Between 12-20% of the population suffers from insomnia. It can have a profound impact on health, wellbeing and productivity, so safe and effective treatment of this condition is key. Behavioural, cognitive and pharmacological interventions are all used in the treatment of insomnia; however, because of inadequate resources, medications are more frequently used.
In this large-scale systematic review and network meta-analysis, researchers have been able to compare different licensed and non-licenced drugs against each other, looking at efficacy, acceptability, tolerability, and safety, as well as what the current data can tell us about long term use. The authors analysed data from 154 studies carried out in the last 50 years (44,000 patients randomised to 30 drugs or placebo).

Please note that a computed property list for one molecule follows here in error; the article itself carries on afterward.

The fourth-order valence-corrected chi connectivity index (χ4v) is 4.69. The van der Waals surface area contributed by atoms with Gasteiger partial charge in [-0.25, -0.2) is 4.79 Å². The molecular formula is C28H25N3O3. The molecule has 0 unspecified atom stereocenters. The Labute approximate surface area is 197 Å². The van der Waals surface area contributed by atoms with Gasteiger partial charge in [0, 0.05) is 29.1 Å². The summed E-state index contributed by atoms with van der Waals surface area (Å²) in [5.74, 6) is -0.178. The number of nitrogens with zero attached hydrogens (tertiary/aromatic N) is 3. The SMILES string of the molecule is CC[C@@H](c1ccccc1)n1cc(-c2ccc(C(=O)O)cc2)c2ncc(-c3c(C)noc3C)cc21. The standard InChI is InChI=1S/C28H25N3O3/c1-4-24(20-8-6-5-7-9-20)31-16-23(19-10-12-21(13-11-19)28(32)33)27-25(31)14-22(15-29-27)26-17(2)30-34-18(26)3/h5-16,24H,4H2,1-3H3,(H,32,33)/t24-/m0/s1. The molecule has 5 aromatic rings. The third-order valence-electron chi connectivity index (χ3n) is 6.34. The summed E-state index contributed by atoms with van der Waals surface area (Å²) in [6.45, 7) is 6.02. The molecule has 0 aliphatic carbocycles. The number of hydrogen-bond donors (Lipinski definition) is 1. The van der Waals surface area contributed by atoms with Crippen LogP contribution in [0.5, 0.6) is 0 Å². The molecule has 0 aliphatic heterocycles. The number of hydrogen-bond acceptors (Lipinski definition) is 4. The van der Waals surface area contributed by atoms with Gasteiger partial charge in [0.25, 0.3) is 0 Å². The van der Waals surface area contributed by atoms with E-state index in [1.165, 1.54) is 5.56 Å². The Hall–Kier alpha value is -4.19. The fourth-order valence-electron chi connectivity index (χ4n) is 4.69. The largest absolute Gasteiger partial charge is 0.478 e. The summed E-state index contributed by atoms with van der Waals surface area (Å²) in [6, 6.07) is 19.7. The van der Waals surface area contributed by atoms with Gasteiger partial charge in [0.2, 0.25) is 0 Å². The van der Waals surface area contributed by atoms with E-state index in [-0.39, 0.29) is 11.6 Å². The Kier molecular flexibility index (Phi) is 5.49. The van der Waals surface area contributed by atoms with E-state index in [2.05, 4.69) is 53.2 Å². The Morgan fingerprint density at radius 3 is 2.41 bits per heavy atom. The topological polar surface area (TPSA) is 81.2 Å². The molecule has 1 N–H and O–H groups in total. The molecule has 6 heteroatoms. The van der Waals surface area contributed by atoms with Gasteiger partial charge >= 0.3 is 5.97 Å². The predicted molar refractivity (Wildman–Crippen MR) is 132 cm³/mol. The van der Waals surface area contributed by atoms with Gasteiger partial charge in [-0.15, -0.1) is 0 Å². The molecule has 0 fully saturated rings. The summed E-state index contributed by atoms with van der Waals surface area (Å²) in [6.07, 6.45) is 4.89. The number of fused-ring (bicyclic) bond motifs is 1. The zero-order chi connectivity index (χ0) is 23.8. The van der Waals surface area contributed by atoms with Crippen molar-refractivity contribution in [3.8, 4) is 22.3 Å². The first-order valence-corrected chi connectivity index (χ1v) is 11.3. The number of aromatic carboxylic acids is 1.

The authors of the paper were at the SMC to run through their findings and any implications for using medication in the treatment of insomnia. The results have been published in The Lancet.
Prof Andrea Cipriani, Professor of Psychiatry, University of Oxford
Prof Phil Cowen, Professor of Psychopharmacology, University of Oxford
This Briefing was accompanied by an SMC Roundup of Comments.